24. Juli: Tablelands til Cape Anguille

Vi startede dagen med morgenmad i tantes køkken, som så meget autentisk ca. 1950 ud. Der var tyttebærmarmelade til det ristede brød. Det er en Newfie-specialitet kaldet partridge berries eller squash berries, som vi har fået flere steder ligesom bakeapples, også kaldet cloudberries, som er multebær, og sortebær, som her kaldes crowberries.

Så kørte vi videre ud langs fjorden til et Gros Morne nationalparkens Visitor Centre, hvor vi købte adgangsbilletter til parken og så en film om Tablelands, som er nogle meget anderledes røde bare bjerge. Filmen forklarede, at de egentlig er den oprindelige havbund i et hav som har delt den østlige og vestlige del af Newfoundland, men som så pga. de teutoniske pladers forskydninger er blevet presset op og blevet til bjerge.

Fra Visitor Centre kørte vi lidt ud langs med bjergene og gik en tur, før vi fortsatte helt ud til den lille by Trout River, hvor vi drak kaffe og spiste blåbærmuffins fra tante, mens vi skuede ud over St Lawrence bugten og filosoferede over tilværelsen 😉

Ind i landet igen og sydpå af TransCanada Highway til Stephenville, hvor vi kørte en afstikker ind i den lille by, som mindede os om små amerikanske byer, vi før har kørt igennem. Vi spadserede en tur op og ned af Main Street, kiggede på et par forretninger og købte kager og kaffe, som vi indtog ved et mindesmærke for de faldne i verdenskrigene – nok nær den grimmeste plads vi nogensinde har set! En afstikker med en anderledes form for sightseeing – men mindst lige så interessant som fine gamle huse, kirker og landskaber.

Inden vi nåede helt ned til havnebyen Port-aux-Basques, hvorfra vi skal sejle i morgen, svingede vi vestpå til Newfoundlands vestligste punkt, Cape Anguille. For en uge siden begyndte vi vores besøg på The Rock med at køre tur tæt påøens sydligste punkt. Senere på turen har vi skuet ud over det østligste punkt nær hovedstaden St John’s og spist frokost på det nordligste punkt med udsigt (næsten) til Grønland, så hvad er mere passende end at slutte her på det vestligste punkt. Vi kørte helt ud til fyret, får vi skal overnatte i fyrmesterens hus i nat. Vi nåede lige en lille gåtur langs stranden, før vi skulle spise aftensmad i fyrmesterens stue – en lækkert hjemmelavet middag, bestående af chilisuppe, årets første torsk med grøntsager og rabarberkage til dessert. Under middagen sludrede vi med de to andre hold gæster ved bordet, som var fra henholdsvis Belgien og Toronto, og bagefter kunne vi nyde den mest fantastiske solnedgang over havet.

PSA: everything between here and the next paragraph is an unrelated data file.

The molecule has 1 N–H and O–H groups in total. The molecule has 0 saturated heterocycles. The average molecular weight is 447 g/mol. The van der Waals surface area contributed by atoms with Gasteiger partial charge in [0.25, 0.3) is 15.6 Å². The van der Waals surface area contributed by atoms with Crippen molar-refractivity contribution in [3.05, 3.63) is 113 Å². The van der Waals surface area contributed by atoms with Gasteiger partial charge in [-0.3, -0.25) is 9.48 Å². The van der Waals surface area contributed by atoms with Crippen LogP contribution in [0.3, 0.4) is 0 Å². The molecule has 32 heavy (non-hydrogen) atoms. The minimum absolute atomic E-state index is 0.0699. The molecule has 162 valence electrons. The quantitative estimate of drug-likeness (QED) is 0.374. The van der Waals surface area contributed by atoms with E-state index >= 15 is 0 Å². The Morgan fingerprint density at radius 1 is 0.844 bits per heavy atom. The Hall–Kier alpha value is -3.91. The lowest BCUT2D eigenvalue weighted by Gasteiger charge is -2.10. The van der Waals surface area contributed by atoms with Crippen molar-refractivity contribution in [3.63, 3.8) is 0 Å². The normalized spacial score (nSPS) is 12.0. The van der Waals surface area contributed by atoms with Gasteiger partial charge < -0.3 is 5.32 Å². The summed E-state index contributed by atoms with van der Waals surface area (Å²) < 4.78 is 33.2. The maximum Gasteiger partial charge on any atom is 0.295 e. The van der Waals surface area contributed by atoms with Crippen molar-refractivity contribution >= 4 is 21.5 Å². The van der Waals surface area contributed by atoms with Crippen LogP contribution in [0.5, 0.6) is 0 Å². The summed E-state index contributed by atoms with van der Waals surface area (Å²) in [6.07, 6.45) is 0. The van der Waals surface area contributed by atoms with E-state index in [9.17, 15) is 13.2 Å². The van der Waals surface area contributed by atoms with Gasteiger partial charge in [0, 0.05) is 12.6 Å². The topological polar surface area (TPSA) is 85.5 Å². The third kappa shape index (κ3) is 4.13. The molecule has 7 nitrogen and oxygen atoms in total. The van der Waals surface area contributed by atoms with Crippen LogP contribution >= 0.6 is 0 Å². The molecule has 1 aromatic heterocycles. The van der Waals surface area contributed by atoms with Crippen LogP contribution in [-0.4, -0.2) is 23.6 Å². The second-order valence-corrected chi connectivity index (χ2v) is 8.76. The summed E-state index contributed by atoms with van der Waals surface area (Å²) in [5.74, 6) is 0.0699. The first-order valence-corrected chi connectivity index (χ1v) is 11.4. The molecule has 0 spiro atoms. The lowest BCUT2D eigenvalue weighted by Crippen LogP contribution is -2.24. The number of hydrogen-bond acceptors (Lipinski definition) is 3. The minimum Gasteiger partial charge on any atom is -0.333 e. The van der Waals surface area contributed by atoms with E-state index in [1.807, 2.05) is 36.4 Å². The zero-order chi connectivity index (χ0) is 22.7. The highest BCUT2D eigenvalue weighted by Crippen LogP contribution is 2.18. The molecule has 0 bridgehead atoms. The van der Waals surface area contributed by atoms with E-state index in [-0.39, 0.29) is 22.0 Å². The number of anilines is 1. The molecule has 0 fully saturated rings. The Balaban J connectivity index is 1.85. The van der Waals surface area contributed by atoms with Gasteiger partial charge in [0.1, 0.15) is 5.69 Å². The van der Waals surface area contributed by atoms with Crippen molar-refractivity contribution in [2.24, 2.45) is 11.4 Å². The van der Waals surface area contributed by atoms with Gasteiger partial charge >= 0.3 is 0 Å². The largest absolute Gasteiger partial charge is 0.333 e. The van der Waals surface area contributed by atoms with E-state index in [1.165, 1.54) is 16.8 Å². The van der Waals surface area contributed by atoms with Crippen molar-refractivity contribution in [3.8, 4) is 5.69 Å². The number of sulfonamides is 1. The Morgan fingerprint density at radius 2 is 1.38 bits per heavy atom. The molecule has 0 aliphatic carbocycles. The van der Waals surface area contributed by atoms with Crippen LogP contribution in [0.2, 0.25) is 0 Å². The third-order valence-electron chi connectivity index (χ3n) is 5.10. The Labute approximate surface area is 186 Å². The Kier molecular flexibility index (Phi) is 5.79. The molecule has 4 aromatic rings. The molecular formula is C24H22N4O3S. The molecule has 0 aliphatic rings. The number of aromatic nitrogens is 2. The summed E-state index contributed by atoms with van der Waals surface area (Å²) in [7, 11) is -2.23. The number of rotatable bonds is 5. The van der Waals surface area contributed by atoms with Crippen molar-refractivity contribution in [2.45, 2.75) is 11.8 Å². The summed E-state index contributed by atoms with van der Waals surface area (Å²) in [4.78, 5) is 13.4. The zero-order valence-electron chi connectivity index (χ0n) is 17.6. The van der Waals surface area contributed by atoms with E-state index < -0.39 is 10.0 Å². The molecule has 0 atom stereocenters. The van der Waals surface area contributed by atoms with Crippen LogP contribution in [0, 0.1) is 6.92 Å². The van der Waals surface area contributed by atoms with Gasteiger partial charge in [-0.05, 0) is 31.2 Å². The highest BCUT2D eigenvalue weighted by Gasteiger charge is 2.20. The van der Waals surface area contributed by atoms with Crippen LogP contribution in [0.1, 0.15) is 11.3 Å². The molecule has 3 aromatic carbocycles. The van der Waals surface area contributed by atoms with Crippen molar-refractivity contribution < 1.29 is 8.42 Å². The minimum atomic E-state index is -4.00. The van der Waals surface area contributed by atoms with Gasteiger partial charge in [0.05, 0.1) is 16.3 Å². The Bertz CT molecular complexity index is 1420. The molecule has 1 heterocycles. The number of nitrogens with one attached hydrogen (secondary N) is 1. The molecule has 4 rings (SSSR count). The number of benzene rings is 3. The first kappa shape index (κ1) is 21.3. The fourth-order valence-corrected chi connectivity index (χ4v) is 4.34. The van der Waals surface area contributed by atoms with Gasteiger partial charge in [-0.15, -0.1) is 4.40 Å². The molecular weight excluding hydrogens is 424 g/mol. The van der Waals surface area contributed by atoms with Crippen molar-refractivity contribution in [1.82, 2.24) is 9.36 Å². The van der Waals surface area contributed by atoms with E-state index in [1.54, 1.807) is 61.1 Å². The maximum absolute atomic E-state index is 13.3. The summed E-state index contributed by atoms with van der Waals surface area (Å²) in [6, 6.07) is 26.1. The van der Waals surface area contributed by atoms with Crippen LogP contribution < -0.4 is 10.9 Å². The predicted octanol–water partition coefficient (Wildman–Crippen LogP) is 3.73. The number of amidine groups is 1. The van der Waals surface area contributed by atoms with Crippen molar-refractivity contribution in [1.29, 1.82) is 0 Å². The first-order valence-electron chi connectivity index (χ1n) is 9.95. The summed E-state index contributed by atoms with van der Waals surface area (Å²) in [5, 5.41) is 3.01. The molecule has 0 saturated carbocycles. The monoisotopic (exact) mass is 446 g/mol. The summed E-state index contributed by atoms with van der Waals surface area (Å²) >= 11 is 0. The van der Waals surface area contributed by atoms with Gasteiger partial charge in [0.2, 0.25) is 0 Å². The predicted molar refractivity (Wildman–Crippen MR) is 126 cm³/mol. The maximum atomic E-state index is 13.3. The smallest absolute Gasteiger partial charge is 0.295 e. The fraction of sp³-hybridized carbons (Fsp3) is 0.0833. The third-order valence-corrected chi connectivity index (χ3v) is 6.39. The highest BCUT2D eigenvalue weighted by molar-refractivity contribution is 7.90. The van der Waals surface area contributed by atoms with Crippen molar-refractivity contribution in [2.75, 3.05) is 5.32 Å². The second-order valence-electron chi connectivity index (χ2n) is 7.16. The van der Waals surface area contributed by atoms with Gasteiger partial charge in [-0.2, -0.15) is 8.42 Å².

English version:

We started the day with breakfast in aunt Jane’s very authentic ca. 1950s kitchen. There was toast with partridge berry jam – a Newfie speciality also known as squash berries (you may know them as lingon berries if you’re an IKEA shopper), which we have had several times in Newfoundland as well as bakeapples, also called cloudberries (a bit like yellow raspberries) and crowberries (black berries found on moors).

Then we drove out along the bay to one of the national park visitor centres, where we bought a day pass for the park and saw a film about Tablelands, which are some really distinctive bare red mountains. The film explained that they were originally the ocean floor of an ocean that separated the eastern and western part of Newfoundland, but because of the upheaval of the Teutonic plates they were pushed up above sea level and became mountains (or that’s the way I understood it – if you want a more scientific explanation – google it!).

From the visitor centre we drove out along the Tablelands mountains and went for a walk before continuing on to the small village of Trout River, where we drank our coffee and ate the blueberry muffins we got from aunt Jane this morning, while we looked out over the Gulf of St Lawrence and wondered about life.

Back inland again and south along the TransCanada Highway until Stephenville, where we made a detour into the small town, which reminded us a lot of many small American towns that we have driven through on earlier trips. We walked up and down the Main Street, looked into a few shops and bought coffee and cakes, which we devoured next to a memorial for the fallen soldiers of the two world wars – probably the ugliest such that we have ever seen! But seeing small town Canada like this is just as interesting sightseeing as fine old house, churches or landscapes, we think.

Before we reached the south coast of the island with the ferry port of Port-aux-Basques, from which we’ll be sailing tomorrow, we turned westwards to the most western point of the island, Cape Anguille. A week ago our visit to the Rock began with a drive near the most southern  point of the island. Later in the week we looked out over the most eastern point near St John’s and had lunch at the most northern point near L’Anse aux Meadows, so what could be more fitting than ending our visit here at the most western point. We drove all the way out to the lighthouse, as we will be staying at the lightkeeper’s lodge tonight. We just had time for a short walk along the shore before dinner in the lightkeeper’s dining room – lovely homemade food – soup, the first cod of the year and rhubarb cake for dessert. During the meal we chatted with the two other couples at the table, who were from Belgium and Toronto, and afterwards we admired the beautiful sunset over the ocean.

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